GNU Finger is the collective name for a set of programs:
fingerserver. Returns the output from the server.
in.fingerdon the host specified in the command line. This is the only program you need to know anything about if you're a regular user. You should refer to this program as the finger client to avoid possible confusion.
in.cfingerdon the clients specified in the `fingerdir/clients' file, to obtain finger data. This client data is saved in the file `fingerdir/userdata'.
fingerdshould run on the host specified in the `fingerdir/serverhost' file.
fingerdshould be started at boot time.
inetd. Should be attached to the `finger' service via `/etc/inetd.conf'.
in.fingerdbehaves somewhat differently depending on what host it runs on: on the server host it reads the `fingerdir/userdata' database, on all other hosts it forwards all requests (unless `.local' is the target) to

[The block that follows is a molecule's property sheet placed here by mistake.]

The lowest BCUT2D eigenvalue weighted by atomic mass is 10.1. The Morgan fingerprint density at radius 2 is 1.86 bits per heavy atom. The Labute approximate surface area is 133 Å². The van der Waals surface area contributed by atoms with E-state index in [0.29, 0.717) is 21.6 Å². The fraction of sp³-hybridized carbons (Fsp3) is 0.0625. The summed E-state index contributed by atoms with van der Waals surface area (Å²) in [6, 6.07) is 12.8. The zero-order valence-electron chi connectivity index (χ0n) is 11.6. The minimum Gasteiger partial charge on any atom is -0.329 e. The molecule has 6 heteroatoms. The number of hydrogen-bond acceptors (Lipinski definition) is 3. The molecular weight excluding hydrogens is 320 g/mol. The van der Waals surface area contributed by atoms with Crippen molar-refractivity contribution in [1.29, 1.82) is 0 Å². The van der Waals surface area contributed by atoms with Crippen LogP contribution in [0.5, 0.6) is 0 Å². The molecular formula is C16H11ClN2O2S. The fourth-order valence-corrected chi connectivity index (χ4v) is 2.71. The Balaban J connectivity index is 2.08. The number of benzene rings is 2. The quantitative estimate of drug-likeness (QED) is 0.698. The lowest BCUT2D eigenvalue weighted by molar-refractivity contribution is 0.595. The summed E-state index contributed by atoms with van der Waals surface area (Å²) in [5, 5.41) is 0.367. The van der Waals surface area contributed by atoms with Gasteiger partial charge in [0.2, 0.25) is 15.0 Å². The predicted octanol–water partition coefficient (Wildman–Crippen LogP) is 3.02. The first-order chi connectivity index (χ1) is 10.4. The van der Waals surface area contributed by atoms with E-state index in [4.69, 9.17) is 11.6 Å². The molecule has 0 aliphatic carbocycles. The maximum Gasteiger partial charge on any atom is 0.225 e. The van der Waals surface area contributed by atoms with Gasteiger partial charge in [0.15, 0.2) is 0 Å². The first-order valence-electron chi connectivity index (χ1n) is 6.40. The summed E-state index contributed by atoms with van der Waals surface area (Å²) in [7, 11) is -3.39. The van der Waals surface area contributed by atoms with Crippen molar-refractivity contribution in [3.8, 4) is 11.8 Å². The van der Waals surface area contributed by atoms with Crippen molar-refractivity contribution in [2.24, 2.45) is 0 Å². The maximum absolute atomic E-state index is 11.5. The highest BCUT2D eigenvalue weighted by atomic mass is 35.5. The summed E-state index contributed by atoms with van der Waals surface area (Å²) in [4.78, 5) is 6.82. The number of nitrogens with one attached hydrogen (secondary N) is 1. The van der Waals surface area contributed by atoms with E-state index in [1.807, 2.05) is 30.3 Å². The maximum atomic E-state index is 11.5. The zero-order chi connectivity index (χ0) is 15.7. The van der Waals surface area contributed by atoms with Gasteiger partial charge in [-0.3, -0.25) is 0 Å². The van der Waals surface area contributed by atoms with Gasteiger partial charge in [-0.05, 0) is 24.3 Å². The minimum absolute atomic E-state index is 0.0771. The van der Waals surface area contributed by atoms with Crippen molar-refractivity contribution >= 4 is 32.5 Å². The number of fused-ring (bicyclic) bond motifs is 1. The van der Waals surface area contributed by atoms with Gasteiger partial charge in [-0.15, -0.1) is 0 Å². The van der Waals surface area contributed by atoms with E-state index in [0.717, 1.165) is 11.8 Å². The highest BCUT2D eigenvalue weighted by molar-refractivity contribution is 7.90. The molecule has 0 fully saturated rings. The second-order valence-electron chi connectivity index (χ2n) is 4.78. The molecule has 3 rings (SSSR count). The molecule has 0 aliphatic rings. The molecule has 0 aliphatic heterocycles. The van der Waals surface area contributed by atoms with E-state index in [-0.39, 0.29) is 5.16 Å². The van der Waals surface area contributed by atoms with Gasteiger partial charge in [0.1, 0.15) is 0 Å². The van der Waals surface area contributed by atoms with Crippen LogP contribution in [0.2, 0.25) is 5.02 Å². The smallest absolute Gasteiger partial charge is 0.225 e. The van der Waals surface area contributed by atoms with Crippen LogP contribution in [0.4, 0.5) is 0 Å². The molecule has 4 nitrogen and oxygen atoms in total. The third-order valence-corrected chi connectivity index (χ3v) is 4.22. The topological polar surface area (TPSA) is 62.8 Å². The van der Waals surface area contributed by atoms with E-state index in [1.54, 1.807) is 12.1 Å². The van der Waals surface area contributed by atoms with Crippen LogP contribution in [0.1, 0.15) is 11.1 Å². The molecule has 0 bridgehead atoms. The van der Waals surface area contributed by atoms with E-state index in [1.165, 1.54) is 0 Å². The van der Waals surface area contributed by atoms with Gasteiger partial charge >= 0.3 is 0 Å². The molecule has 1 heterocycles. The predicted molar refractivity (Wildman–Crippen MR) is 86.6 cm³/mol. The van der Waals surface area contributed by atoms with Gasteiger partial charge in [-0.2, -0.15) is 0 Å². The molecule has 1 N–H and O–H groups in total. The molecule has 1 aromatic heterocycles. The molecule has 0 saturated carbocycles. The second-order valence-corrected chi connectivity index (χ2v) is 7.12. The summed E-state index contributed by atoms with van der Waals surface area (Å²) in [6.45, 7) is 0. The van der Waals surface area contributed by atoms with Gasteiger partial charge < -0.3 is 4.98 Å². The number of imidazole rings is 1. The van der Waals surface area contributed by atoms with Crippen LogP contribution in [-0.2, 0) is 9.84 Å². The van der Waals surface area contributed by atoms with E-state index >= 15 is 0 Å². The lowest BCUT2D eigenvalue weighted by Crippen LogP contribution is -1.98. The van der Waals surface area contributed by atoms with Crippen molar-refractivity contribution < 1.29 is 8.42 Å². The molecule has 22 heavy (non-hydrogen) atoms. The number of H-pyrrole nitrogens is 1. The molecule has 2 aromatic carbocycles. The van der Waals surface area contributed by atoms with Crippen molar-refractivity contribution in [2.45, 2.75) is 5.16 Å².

in.fingerdon the host specified in `fingerdir/serverhost'.
in.fingerdreads the `fingerdir/userdata' database, various system files, and makes SMTP connections to the host specified in the `fingerdir/mailhost' file.
fingerdby sampling the status on the client and forwarding it to
fingerd. It should be configured to respond to the `cfinger' service specified in the `clients' configuration file, or port 2003 if nothing else is specified.
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